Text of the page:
Archive for the ‘Coronavirus Diaries 2020’ Category

Sometimes I am so A.D.D. that I really cannot seem to plan anything. I could not seem to decide where to go next. I decided just to ride towards South Carolina and Florida and see how it goes. During this pandemic I want to guard my own health but more importantly I do not want to contribute to the disease spread either.

The weather is a problem. It is cold outside. During warmer weather during a six hour bike ride one can stop repeatedly to rest, drink water, relax. During very cold weather bicycle rides are pleasant only if you ride with all the necessary clothing and do all biking in one session, then going indoors to warm up. During a pandemic there are almost no places to go indoors.

This is the bike ride I ended up doing. I made up the route as I went along.

Food and lodging while bicycle touring in cold weather in a pandemic changes things as well. Bicycling across the USA in 1974 my friends and I slept in parks and woods and ate from supermarkets out of tin cans. As an older man I now I can afford to be pickier; I like staying in Airbnb’s and hotels and eating at good restaurants. During a pandemic why not cook in a hotel room? It is winter outside; the only near-safe place to eat in a restaurant is outdoors. How much fun would it be to eat outdoors in the cold? Clearly, not much. I also am not a huge fan of restaurant take-out. The food never seems as good. Cooking one’s own food is healthier.

I thought about examples of cooking while traveling. BACKpacking is hiking and then camping and cooking each night; that has a long tradition. BIKEpacking is bicycling and then camping and cooking outdoors each night; that also has a big following. One can find almost anything on Google, and I found a website about cooking in a hotel room, but where you have driven to the hotel by car. That website passionately advocates the advantages of an electric rice cooker. What about bicycle touring where I would have to carry everything but then sleep in a hotel room but also COOK and EAT there as well!

I already own a rice cooker at home and use it 3 – 4 times per week, but it clearly is too big to lug on the back of a bicycle. On Amazon dot com for $19.95 I bought a MINI electric rice cooker. It came to my apartment (of course) in only two days. At just over two pounds it is still a little heavy.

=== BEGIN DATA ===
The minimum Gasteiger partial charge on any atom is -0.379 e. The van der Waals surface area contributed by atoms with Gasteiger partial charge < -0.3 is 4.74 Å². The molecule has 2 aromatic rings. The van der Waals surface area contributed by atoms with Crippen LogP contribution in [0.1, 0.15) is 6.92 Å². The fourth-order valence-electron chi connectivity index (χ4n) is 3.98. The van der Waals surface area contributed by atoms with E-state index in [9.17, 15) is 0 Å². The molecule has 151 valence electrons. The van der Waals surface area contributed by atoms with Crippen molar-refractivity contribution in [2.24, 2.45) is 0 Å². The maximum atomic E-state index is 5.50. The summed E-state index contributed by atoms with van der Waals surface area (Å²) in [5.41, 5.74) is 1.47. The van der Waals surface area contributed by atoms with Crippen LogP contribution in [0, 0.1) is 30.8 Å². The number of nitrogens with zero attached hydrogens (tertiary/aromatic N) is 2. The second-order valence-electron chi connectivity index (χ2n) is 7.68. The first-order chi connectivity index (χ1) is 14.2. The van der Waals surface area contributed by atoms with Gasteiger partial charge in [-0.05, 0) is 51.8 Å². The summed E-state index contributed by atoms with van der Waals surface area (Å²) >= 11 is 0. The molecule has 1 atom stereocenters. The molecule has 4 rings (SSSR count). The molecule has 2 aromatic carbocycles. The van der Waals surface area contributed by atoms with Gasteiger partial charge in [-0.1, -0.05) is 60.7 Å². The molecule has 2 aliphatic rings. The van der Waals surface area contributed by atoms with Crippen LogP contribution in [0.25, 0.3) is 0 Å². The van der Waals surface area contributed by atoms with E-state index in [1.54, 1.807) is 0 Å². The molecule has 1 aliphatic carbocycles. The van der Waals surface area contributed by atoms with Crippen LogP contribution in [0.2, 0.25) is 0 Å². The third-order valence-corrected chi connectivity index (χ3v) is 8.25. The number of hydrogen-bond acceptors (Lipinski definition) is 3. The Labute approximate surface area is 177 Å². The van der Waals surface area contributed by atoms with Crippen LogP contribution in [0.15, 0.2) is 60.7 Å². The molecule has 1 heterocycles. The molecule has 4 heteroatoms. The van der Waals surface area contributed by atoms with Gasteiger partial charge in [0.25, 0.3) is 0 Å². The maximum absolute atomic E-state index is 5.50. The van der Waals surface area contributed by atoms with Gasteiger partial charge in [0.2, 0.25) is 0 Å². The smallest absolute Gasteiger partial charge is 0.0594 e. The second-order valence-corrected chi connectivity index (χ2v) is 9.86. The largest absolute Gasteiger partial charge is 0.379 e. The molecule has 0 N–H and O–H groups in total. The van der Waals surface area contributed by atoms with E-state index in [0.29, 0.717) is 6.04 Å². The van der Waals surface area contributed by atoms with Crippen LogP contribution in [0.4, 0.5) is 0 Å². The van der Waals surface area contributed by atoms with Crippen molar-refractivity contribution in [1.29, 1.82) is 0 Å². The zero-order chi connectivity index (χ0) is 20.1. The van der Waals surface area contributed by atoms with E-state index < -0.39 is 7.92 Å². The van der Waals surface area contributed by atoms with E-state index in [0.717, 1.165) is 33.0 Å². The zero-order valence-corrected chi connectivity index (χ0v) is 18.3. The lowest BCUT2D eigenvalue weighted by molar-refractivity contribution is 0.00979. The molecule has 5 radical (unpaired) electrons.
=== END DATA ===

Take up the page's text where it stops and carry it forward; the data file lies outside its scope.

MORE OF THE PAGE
coffee cup is to give you an idea of the size of the mini rice cooker

My list was already too long and when I do this trip again I will make the list shorter. I (crazily) thought I might need another source of cooking heat. Propane backpacking stoves are lovely pieces of machinery and weigh almost nothing; I brought one of those, along with a tiny nonstick frying pan Tootie had got at Target. I went to the supermarket Harris-Teeter near my house and bought a variety of easy to carry food; surprisingly light packets of tuna and olives and chocolate and coffee and almonds; a small plastic bottle of olive oil and a loaf of whole wheat bread. At home I packed salt, sugar, peanut butter, strawberry jam, and brown rice into small plastic containers. I put oatmeal, grits/polenta, and spices into plastic bags. I would bring a couple of frozen Italian sausages, a potato, a lemon, an onion, a tube of pesto, and a can of tuna in olive oil.

food I brought, just before I packed it the morning of my departure

I decided to head south on Sunday morning January 3. My plan was to cycle as far as I felt comfortable, then come back in a rental car some days later. At home in Chapel Hill NC the temperature was about 40F with a slight drizzle. The weather was supposed to clear up after 10:00 AM. I packed up the bicycle and got ready to go. On my bicycle tours over the past ten years I have always been proud of the tiny amount of stuff I usually carry. This was different, I packed not only my usual black trunk bag but also filled both of my wife Tootie’s Ortlieb yellow waterproof panniers with food, stoves, and warm clothing. I could not believe how heavy the bicycle felt; about twenty-two pounds of stuff on the back.

Just before leaving I looked online at Airbnb and booked for about a hundred dollars total an entire apartment that evening in the golf resort Pinehurst, almost seventy miles to the south. It sounded like a great deal. I would not have to have contact with anyone as the owner gave me a code for the door.